It is the portion of deposits which the banks in India are supposed to keep in cash. These deposits are held with the Reserve Bank of India (RBI).
Current CRR : 4.75%
Details and facts:
- It is the portion of net demand and time liabilities (NDTL) of a bank.
- These are in the form of currency and can also be stored in a bank vault or chest.
- It is also sometimes referred as the Liquidity ratio, as it is used to control the liquidity in money supply by the RBI.
- It is a monetary policy tool in the hands of RBI, through which it can control the supply of money in the market, by controlling the capacity of banks to lend or invest.
- It directly effects the money creation process and reduces the credit expansion.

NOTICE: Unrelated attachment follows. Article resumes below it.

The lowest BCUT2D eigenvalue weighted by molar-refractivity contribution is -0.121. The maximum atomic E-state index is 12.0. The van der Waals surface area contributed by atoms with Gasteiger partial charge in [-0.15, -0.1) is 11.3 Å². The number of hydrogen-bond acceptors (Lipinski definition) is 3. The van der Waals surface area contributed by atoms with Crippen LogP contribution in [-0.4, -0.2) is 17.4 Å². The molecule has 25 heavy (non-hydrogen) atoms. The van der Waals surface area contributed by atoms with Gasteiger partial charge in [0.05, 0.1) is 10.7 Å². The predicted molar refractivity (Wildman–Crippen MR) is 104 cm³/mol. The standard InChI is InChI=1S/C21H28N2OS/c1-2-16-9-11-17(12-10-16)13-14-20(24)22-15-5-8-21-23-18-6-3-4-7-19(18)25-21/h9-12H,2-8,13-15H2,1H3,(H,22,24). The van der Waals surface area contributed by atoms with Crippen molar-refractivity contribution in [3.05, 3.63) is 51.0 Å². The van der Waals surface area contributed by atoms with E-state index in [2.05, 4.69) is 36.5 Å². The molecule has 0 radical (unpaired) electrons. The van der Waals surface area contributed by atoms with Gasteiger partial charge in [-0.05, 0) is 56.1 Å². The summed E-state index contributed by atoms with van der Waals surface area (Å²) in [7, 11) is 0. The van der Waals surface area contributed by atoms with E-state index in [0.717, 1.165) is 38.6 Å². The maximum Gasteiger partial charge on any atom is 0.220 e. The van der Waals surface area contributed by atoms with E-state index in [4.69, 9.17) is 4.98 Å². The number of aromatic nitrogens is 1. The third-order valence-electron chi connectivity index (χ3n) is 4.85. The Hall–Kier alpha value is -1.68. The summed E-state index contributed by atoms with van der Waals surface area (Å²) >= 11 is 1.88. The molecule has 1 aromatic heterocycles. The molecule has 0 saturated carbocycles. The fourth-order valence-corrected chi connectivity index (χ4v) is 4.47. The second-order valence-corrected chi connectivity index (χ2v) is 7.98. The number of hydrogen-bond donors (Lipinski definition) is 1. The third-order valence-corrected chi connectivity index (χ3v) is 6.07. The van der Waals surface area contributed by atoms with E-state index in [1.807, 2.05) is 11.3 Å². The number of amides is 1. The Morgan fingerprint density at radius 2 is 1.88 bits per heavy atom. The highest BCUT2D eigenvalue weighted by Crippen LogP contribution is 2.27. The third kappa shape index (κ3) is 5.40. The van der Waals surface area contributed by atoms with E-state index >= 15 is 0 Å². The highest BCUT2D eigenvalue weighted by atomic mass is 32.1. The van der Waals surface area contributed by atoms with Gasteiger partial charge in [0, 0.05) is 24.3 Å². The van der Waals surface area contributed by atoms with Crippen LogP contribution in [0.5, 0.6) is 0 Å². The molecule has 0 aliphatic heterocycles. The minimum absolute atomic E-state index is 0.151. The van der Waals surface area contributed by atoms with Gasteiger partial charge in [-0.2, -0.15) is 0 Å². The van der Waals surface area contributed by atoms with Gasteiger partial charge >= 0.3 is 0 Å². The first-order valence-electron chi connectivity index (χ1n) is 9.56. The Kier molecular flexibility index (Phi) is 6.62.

How is CRR used to control inflation?
Inflation is mainly caused due to increase in purchasing power of the people, which in turn is increased by the supply of loans. So, if the CRR is increased, then the banks’ capacity to lend money to people decreases, eventually decreasing the amount of money offered as loans to the customers. This reduces the purchasing power of the people. But using this, inflation can be tamed only to certain extent.
Example of CRR:
Suppose that a bank receives a deposit of Rs.1000 and the CRR is 10% at that time, then
The bank will have to keep 10% of its deposits with RBI, which is equal to Rs.100 in this case.
So, the bank is left with only Rs.900, which can be used for investment or lending purposes.
So, if the CRR is increased, the capacity of banks to lend decreases, while if CRR is decreased then banks have more money to lend.
Other important points:
- Cash Reserve Ratio relates to Scheduled Commercial Banks (excluding Regional Rural Banks).
- It is used to inject liquidity or suck liquidity from the market.
- RBI is empowered to increase the rate of CRR to such higher rate not exceeding 20% of the NDTL.
- Recent RBI amendment act related to this can be read from here.